air and generally suffers from unsatisfactory form.
it comes to the Leigh’s BBC Commissioned ‘Agincourt Overture’ to
celebrate George VI’s coronation all fears are dispelled.
This twelve minute score is a fine work with all ideas beautifully
developed and intrinsically interesting. The orchestration
is colourful and resplendent and the piece uses the famous ‘Agincourt
Carol’ as Walton was to do some five years later in his film
score for Henry V. But what is so interesting is the way
Leigh first announces it gently on flute and accompanied
by harp with a little violin countersubject. This is before
its grandiose use at the end of the piece.
Frogs’ is also music for the theatre, for Aristophanes’ famous
comic play, (crex-crex and all that). It has some arresting
ideas, mouth-wateringly so. As I indicated above it would
be good if we had been offered more of it.
it possible that more of Leigh’s music will be put on CD?
Dutton have recorded some chamber works and bits of church
and organ music can be found elsewhere. He was after all
a Cambridge organ scholar under the legendary Harold Darke.
If you have this disc and the Dutton then you really have
it all except for the film music as I said above. The journey
into Walter Leigh’s music is only just beginning.
Rob Barnett has also reviewed this disc ...
Bright-eyed Agincourt Overture is triumphantly
British and sounds fluently idiomatic in this its only recording.
There is in it something of the defiant Rawsthorne of the concert
overtures. Impudence gives way to a tender and breathy poetry
for the central episode – oh so English in its pastoral repose.
It’s gorgeously recorded too. It was commissioned by the BBC for George VI's coronation. This can be contrasted
with the bustling Jolly Roger overture with its
splendid atmosphere of London’s 1930s theatre-land and cheeky
quotation of Rule Brittania. That overture can also
be heard on another recently issued CD this time from the Kent
Sinfonia. Their pairing of orchestral music by George Butterworth
and Walter Leigh is given under the title of Lost England.
The Kent disc is essential for Leigh enthusiasts as it offers
unique scores from the film Squadron 992 and from a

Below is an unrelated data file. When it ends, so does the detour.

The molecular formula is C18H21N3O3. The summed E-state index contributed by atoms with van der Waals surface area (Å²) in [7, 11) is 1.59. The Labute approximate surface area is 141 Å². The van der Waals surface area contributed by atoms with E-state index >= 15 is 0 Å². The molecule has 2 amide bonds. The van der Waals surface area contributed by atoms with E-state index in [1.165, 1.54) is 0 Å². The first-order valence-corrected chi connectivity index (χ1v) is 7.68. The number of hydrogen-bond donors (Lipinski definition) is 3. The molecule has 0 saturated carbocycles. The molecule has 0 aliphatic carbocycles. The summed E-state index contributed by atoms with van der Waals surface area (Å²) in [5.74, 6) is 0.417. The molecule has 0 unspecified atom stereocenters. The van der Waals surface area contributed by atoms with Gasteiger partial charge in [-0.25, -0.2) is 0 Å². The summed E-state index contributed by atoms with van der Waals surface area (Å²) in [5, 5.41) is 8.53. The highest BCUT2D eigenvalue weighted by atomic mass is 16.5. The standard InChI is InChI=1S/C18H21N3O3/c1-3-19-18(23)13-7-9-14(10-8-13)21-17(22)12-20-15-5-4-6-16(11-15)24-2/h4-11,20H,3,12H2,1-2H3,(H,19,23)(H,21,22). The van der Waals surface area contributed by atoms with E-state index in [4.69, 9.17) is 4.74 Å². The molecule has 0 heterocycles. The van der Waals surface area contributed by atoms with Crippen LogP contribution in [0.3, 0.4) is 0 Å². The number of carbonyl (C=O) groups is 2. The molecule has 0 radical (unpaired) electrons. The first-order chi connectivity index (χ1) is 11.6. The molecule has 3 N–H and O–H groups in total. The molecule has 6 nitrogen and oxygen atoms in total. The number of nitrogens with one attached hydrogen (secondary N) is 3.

promotional film for the phone companies: The Faery of the
Phone. The Lyrita version is to be preferred with its lusher
and more voluptuous string sound and romantic zest. Also not
to be forgotten is the Dutton CD
(CDLX 7143) of Walter Leigh’s complete chamber works from
the Locrian Ensemble
he had Harold Darke for his first teacher. At Christ's College,
Cambridge he was organ scholar and in 1926 went to study composition
with Paul Hindemith at the Berlin Hochschule für Musik. Small
commissions provided an income and increasing regard in the
theatre world. Jolly Roger ran for six months at the Savoy
Theatre in London, with a cast headed by George Robey. He provided
a all-percussion score for the documentary film Song of
Concertino is short and succinct – a pellucid model of
clarity in structure and orchestration. Yet here is no bleached
neo-classicism. The first two movements of the work always
strikes me as an approximation of Rachmaninov for harpsichord
and orchestra. There is a most beautifully weighted central andante before
the Holstian Allegro Vivace redolent of Holst’s Brook
Green and St Paul’s suites and the Concerto
for two Violins. Music for String Orchestra has
a short adagio including passing tributes to the Tallis
Fantasia with a bouncing Holstian Vivo and a sincere
and melancholy Lento. The Brook Green euphoria
returns for the Allegro. The suite of music for A
Midsummer Night's Dream was written for an open air
schools performance at Weimar. The scoring is for flute,
clarinet, trumpet, strings (a large body in this case) and
harpsichord. The writing across the nine miniature movements
ranges from pastiche Handelian to the much more original
and romantic Introduction to Act II to the bracing
Holstery of the Bergomask – itself reminiscent of
Bridge’s Sir Roger de Coverley miniature. There is
more of Mendelssohnian faerie in the Finale than in
any other part of the score: innocent charm and fun in equal
measure. That same year – 1936 – Leigh supplied the music
for a Cambridge production of The Frogs. This
came out with a deep emotional reach contrasted with the
usual helping of rustic Englishry freshly twisted and flighted.
extensive notes from Hugo Cole.
than the usual Lyrita compilation but that’s all they recorded
of Leigh. Satisfying in its extension of clean Holstian neo-classicism
and dashing romance.